Paddy on his 94th birthday (February 11, 2009)

The appointed hour couldn’t come fast enough and it was in state of mild disbelief that I found myself being admitted into PLF’s house by his housekeeper and into the sitting room (which doubled as a dining room), with prodigious book shelves on three sides.  I found myself standing in front of a distinguished, slightly frail looking man wearing a blazer and a tie. It was Patrick Leigh Fermor.  Shaking my hand, he briefly mistook me for somebody else before apologizing with, “I’ve got this blasted tunnel vision and I can’t see that well…so you’re the young man…so glad to meet you.”  His hearing and his eyesight were poor and I had to speak loudly to be heard. Hamish Robinson was there as well (his presence helped facilitate conversation) and for the next two and a half hours the words flowed, abetted no doubt by the several vodka and tonics that were consumed as well as the generous glasses of retsina that accompanied lunch. Conversation ranged from Lord Byron (PLF: “I didn’t care for him much when I was younger but now I adore him”), the Greek Orthodox Easter service, and the fate of King Harald Hardrada at the Battle of Stamford Bridge in 1066-to name a few of the topics discussed. When I told him I had visited Romania several years before he asked me, “Did you go by foot?”  Unfortunately, of course I had to answer no.  He also asked me questions about Seattle (“Where does the name come from?”). He had only visited the United States once -when he was invited by a Cretan-American association in New York as an honoured guest to commemorate the anniversary of The Battle of Crete.

PLF’s short-term memory was a bit faulty at times, he would forget the course of the conversation a bit but if I asked him about something from decades past or a literary reference he could recall it with instant clarity. For example, I showed him my copy of   The Words of Mercury and asked him the significance of the title.  “It’s from Love’s Labour’s Lost. You know that in the last act there’s a play within the play that’s performed for the amusement of the King of Navarre and the Princess of France. At the end of it they receive news that the King of France has died and the Princess and her entourage must leave. The last line of the play is ‘The words of Mercury are harsh after the songs of Apollo’. It’s rather a strange play.”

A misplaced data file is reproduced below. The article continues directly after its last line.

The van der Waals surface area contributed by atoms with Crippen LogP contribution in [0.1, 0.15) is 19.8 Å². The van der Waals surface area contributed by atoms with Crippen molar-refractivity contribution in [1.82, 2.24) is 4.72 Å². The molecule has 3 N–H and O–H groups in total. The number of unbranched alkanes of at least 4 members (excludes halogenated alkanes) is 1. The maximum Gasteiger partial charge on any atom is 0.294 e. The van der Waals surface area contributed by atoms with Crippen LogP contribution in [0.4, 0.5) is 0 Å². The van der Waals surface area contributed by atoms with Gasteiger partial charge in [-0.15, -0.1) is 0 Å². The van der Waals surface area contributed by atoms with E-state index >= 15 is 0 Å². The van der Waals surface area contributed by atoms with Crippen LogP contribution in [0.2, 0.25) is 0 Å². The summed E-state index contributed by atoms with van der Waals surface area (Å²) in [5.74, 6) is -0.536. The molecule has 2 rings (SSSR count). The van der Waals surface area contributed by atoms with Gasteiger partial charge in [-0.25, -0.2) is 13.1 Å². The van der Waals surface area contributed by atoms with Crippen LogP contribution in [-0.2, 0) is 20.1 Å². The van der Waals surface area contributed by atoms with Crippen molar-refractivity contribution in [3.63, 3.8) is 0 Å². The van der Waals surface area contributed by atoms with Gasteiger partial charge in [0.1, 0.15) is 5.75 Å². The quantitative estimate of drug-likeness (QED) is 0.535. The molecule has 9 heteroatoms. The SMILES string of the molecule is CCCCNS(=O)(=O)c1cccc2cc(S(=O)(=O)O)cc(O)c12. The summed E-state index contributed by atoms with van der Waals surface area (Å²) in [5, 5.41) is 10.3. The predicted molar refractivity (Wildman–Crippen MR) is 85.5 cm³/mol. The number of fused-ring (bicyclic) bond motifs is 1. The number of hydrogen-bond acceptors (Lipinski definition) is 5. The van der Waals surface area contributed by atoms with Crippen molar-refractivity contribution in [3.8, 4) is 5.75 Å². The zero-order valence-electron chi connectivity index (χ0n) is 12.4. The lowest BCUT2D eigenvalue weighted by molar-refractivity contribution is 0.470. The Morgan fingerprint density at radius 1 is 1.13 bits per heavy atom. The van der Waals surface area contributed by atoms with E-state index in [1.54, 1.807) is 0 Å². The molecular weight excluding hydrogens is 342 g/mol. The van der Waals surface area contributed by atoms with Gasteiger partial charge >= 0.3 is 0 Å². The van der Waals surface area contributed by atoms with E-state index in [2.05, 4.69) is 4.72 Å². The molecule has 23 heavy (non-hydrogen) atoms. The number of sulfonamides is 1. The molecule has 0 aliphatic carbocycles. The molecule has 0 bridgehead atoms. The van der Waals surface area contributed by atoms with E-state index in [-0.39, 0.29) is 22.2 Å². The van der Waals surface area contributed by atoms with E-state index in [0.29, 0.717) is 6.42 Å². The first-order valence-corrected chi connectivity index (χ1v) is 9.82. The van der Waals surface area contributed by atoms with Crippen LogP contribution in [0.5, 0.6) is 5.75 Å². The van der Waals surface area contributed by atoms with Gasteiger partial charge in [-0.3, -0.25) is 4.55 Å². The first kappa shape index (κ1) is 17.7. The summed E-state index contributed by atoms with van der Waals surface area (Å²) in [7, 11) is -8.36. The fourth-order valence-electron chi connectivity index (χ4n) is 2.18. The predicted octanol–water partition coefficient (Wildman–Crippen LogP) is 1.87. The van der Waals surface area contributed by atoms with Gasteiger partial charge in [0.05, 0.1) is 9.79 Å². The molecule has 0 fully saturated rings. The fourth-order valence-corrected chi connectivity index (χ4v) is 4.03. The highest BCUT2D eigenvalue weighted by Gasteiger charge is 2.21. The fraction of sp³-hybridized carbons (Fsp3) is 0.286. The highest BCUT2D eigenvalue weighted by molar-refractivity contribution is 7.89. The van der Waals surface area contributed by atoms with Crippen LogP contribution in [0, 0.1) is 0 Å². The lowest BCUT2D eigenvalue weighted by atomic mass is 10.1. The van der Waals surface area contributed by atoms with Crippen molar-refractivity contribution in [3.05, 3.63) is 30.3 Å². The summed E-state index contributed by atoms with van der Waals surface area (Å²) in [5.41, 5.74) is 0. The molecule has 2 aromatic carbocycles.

Surprisingly he seemed a little fussier and more self-deprecating than I would have thought. When I quoted from his writings a couple of times he responded, “That’s a bit fruity” or, “What absolute drivel.” I mentioned that I had tried to contact his literary agent in London but without success. His reply: “Oh do you know, I’ve never met him either.”  Time passed quickly and after the meal was finished we walked onto the terrace of his house, overlooking the sea. I thanked him for the invitation.  He replied, “If you’re ever in these parts again, do come round.”   And then he retired for his customary afternoon nap, “Egyptian PT,” in his words.  Hamish showed me the adjacent building where Paddy does his writing, giving me a recent photograph of him taken on his 94th birthday as a memento, and then with good-byes and sincere thanks, I gracefully made my exit. I felt a mixture of elation –having the extraordinary privilege of actually being a guest of the celebrated author in his home — and a bit of melancholy in seeing him in his twilight years.  It was surely the only occasion I would meet him, and there was so much more I wanted to ask that would never be said. I also suppose, perhaps there was the realization that for all this accomplishments and marvelous writing he was  still human after all.

The next day I left Kardamyli. Spending even a week in the Mani gives Patrick Leigh Fermor’s life and work so much more immediacy. When I read a passage in Mani describing the view looking out towards the Messenian Gulf with “dragon headed capes in the distance,” I know exactly what this looks like because I have seen this view myself. That means almost as much as having met the man, and both memories will last for the rest of my life.